Respecting Culture?

John Degen writes, “I think intellectual property is an economic model based on a constant request for respect”. Elsewhere he writes, “My personal opinion . . . boils down to this . . . respect the text.” I have seen this elsewhere. Usually this argument treats respect and payment as interchangeable, conflating a thing’s worth with what is paid for it1. But taken seriously, I see a more fundamental conflict about authority.

Degen apparently sees a text as a stable object with a fixed meaning. It deserves respect because it is the product of the sweat and inspiration of the author. It should be taken as it is, or not at all. Because it is the product of the author’s labor, it is proprietary. Copyright, I believe John claims, should recognize this by granting the author exclusive control over her work.

The understanding I have just described is fundamentally flawed. Texts do not have fixed meanings. They are always interpreted. This is not simply my opinion; it is the conclusion of decades of research in communication and culture studies. In a living culture, interpretations vary between people and they change over time. The Stars and Stripes may mean one thing to an American, another to someone else. The meaning of Mao’s Little Red Book is unlikely to be the same for a Canadian today as for a Chinese during the Cultural Revolution. The Teletubby with the handbag is gay for some people, but merely purple for others.


Texts do not have “correct” interpretations. You could say the author’s understanding is the right one, or you could argue for a particular analysis, or for the common understanding, and so on. Disputes over the “real” meaning of a text are actually attempts to establish a particular interpretation as dominant.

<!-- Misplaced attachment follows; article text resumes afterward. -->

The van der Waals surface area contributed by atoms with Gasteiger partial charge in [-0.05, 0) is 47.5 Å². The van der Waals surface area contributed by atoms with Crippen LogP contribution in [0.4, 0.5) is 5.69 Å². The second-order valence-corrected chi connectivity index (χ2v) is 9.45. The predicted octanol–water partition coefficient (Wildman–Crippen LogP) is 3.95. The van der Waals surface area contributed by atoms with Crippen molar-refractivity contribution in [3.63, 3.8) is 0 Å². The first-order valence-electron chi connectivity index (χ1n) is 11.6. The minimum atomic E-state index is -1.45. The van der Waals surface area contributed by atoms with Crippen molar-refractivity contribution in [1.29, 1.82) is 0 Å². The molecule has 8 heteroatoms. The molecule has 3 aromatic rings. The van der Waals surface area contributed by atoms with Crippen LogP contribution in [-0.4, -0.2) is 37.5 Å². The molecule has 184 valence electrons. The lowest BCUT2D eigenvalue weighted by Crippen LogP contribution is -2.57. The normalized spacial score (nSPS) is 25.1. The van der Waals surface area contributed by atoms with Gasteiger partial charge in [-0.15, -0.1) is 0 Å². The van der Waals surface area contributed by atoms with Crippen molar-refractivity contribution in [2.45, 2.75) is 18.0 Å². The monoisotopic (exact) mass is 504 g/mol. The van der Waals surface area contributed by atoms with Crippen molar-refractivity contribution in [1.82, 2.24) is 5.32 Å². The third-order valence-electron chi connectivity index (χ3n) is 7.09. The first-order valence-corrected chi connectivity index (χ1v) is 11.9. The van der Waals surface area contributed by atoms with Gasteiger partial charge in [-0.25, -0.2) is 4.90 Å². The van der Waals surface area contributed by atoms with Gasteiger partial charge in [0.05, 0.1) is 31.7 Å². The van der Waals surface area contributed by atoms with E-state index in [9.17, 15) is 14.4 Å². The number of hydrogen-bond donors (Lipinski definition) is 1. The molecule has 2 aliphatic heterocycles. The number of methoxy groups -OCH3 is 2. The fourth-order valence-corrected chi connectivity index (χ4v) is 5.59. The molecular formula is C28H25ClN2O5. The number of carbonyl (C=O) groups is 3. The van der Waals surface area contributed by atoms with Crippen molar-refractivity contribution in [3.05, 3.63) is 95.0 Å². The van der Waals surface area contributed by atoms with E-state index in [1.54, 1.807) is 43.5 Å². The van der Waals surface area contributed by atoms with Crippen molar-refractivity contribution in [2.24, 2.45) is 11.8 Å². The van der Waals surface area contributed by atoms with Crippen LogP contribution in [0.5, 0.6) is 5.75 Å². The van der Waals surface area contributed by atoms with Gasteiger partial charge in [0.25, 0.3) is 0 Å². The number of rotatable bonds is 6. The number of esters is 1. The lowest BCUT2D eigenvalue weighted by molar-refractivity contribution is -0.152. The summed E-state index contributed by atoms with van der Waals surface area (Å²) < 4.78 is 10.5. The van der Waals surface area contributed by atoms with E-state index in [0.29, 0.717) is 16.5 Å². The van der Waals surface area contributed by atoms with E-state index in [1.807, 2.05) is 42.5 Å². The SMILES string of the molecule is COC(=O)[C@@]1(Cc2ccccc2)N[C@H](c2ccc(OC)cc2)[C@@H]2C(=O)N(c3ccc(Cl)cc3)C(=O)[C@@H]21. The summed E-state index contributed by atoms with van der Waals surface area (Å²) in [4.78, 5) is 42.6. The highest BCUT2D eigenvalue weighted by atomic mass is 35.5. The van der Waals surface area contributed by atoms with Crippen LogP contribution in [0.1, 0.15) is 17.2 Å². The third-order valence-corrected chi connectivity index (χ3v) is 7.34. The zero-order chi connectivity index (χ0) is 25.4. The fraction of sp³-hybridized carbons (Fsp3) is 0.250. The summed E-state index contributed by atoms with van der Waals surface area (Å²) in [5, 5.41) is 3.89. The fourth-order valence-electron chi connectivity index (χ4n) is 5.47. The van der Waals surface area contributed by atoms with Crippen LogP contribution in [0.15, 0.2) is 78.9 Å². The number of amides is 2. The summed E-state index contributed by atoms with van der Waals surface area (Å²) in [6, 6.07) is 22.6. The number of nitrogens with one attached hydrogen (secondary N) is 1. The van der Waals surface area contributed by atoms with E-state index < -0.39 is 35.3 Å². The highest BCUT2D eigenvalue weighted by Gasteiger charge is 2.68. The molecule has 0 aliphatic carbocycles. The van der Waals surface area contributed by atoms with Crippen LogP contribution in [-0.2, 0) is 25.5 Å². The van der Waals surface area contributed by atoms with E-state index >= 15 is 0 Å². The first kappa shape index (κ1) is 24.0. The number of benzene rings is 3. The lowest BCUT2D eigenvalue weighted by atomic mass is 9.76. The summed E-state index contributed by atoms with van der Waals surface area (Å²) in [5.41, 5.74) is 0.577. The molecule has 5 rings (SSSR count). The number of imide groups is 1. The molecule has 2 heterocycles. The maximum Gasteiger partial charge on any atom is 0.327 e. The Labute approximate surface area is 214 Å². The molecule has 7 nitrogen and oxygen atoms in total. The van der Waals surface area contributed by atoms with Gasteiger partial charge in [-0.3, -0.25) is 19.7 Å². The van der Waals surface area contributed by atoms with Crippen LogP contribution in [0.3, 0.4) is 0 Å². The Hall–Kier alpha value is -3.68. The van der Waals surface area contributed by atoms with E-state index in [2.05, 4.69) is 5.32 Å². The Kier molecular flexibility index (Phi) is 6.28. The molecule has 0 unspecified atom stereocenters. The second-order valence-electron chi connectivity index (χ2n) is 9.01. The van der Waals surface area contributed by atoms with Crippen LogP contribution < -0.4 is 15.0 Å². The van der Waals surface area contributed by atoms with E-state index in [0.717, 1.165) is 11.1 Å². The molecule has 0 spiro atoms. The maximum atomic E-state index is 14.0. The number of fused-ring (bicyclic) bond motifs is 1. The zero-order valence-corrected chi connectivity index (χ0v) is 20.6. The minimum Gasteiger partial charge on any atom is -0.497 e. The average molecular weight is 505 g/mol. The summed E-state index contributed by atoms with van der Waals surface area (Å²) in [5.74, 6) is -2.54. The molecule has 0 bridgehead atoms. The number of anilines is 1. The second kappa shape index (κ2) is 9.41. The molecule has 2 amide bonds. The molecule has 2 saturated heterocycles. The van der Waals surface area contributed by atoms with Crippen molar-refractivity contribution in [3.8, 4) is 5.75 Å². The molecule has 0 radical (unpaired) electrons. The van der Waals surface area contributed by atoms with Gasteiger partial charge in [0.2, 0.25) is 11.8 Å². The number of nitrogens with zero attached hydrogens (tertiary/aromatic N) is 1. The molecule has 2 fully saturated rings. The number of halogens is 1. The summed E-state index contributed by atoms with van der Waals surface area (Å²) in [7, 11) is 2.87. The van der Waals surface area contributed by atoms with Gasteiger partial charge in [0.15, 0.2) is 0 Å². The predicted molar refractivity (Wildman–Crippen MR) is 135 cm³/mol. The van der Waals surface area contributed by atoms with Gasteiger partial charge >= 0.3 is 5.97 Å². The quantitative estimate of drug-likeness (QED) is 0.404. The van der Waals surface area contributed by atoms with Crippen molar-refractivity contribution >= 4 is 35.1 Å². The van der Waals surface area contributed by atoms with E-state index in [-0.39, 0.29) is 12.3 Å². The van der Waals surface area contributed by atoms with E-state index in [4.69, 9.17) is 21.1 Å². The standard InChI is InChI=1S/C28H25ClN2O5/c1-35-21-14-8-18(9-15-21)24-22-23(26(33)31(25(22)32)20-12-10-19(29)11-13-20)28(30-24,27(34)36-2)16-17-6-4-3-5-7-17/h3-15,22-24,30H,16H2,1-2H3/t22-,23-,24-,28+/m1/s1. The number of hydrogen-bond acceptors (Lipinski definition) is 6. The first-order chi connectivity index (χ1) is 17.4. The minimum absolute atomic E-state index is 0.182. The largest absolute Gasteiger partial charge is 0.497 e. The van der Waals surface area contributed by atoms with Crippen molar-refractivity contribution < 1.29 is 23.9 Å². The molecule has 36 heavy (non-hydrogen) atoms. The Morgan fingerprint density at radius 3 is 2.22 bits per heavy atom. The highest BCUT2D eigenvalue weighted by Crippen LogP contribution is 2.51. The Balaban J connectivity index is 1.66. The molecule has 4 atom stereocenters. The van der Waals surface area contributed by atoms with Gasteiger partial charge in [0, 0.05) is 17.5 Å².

Interpretation is not a passive activity. Nor, oftentimes, is it a solitary one. Experiencing a text is work. It is a creative activity. Many people have had the experience of reading a book, then watching the movie and finding that the characters don’t look the way they imagined them. That act of visualization is a creative act. It is like the creativity of the author who experiences and interprets the world when she puts pen to paper2.

This does not diminish authorship. But it does place it on a continuum. The author of a text is usually the greatest contributor to its meaning. The interpretation of the audience is guided by the text itself – though not determined by it. (Similarly, the author is not free to express the text in just any way, but must take into account cultural conventions and the expectations, resources, and demands of the audience.) Collectively, however, the contribution of the audience can sometimes exceed that of the author.


Degen privileges the intention of the author. It seems that for him there is a correct interpretation, which he argues should be respected. Copyright, then, is a legal assertion of authority. The author is in the position of a priest of the middle ages: a conduit to something higher who preaches to the congregation in a language they do not fully understand. But this is no longer how we see culture. We do not treat it as an authority held at arms length. We bring it into our homes and our lives. What we express for our culture is not respect. It is passion.

I see the pursuit of copyright control (as distinct from copyright income) partly as a romantic attempt to recapture the authority of an era (largely imagined) when The Text was a distant object of veneration. The argument for respect ultimately leads to an attempt to dispossess all of us of our ability to engage and participate in our culture. I am afraid this may be invisible to Mr Degen and others like him. They do not see the multiplicity of meanings, nor the passion of the audience. In a tragic unintentional way, they do not respect them.


1 Degen appears to mix up worth and money himself when he suggests a “request for respect” is the foundation of intellectual property as an economic model.

2 Degen is a fiction writer. It strikes me that his argument sells his own craft short: one of the great benefits of literature compared to film and television is the scope it leaves for the reader to fill in the blanks with his imagination.